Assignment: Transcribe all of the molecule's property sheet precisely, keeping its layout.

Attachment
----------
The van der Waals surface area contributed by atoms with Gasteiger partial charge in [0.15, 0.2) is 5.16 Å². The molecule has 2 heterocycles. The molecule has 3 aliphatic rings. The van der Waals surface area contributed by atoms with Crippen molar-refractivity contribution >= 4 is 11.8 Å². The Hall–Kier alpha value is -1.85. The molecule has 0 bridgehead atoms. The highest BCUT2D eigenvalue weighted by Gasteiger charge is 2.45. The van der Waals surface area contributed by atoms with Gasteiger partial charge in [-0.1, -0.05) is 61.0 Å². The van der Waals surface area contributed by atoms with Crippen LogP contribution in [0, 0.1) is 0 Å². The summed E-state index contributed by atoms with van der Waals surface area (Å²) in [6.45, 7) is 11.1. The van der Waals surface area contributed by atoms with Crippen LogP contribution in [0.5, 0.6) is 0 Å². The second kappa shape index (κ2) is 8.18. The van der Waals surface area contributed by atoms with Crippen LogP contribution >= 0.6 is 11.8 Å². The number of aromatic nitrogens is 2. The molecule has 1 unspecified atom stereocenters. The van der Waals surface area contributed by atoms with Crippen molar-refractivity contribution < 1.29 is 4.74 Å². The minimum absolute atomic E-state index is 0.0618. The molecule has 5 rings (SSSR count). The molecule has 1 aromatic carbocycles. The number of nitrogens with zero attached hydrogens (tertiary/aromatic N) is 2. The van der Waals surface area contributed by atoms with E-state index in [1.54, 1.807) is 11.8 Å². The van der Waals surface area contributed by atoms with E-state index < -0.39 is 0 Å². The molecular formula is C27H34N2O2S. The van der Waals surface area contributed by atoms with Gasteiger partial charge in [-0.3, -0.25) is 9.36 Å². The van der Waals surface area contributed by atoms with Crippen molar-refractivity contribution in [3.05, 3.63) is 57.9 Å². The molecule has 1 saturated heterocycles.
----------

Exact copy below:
The van der Waals surface area contributed by atoms with Gasteiger partial charge in [0.15, 0.2) is 5.16 Å². The molecule has 2 heterocycles. The molecule has 3 aliphatic rings. The van der Waals surface area contributed by atoms with Crippen molar-refractivity contribution >= 4 is 11.8 Å². The Hall–Kier alpha value is -1.85. The molecule has 0 bridgehead atoms. The highest BCUT2D eigenvalue weighted by Gasteiger charge is 2.45. The van der Waals surface area contributed by atoms with Gasteiger partial charge in [-0.1, -0.05) is 61.0 Å². The van der Waals surface area contributed by atoms with Crippen LogP contribution in [0, 0.1) is 0 Å². The summed E-state index contributed by atoms with van der Waals surface area (Å²) in [6.45, 7) is 11.1. The van der Waals surface area contributed by atoms with Crippen LogP contribution in [0.5, 0.6) is 0 Å². The second kappa shape index (κ2) is 8.18. The van der Waals surface area contributed by atoms with Crippen LogP contribution >= 0.6 is 11.8 Å². The number of aromatic nitrogens is 2. The molecule has 1 unspecified atom stereocenters. The van der Waals surface area contributed by atoms with Crippen molar-refractivity contribution < 1.29 is 4.74 Å². The minimum absolute atomic E-state index is 0.0618. The molecule has 5 rings (SSSR count). The molecule has 1 aromatic carbocycles. The number of nitrogens with zero attached hydrogens (tertiary/aromatic N) is 2. The van der Waals surface area contributed by atoms with E-state index in [1.54, 1.807) is 11.8 Å². The van der Waals surface area contributed by atoms with E-state index < -0.39 is 0 Å². The molecular formula is C27H34N2O2S. The van der Waals surface area contributed by atoms with Gasteiger partial charge in [-0.3, -0.25) is 9.36 Å². The van der Waals surface area contributed by atoms with Crippen molar-refractivity contribution in [3.05, 3.63) is 57.9 Å². The molecule has 1 saturated heterocycles.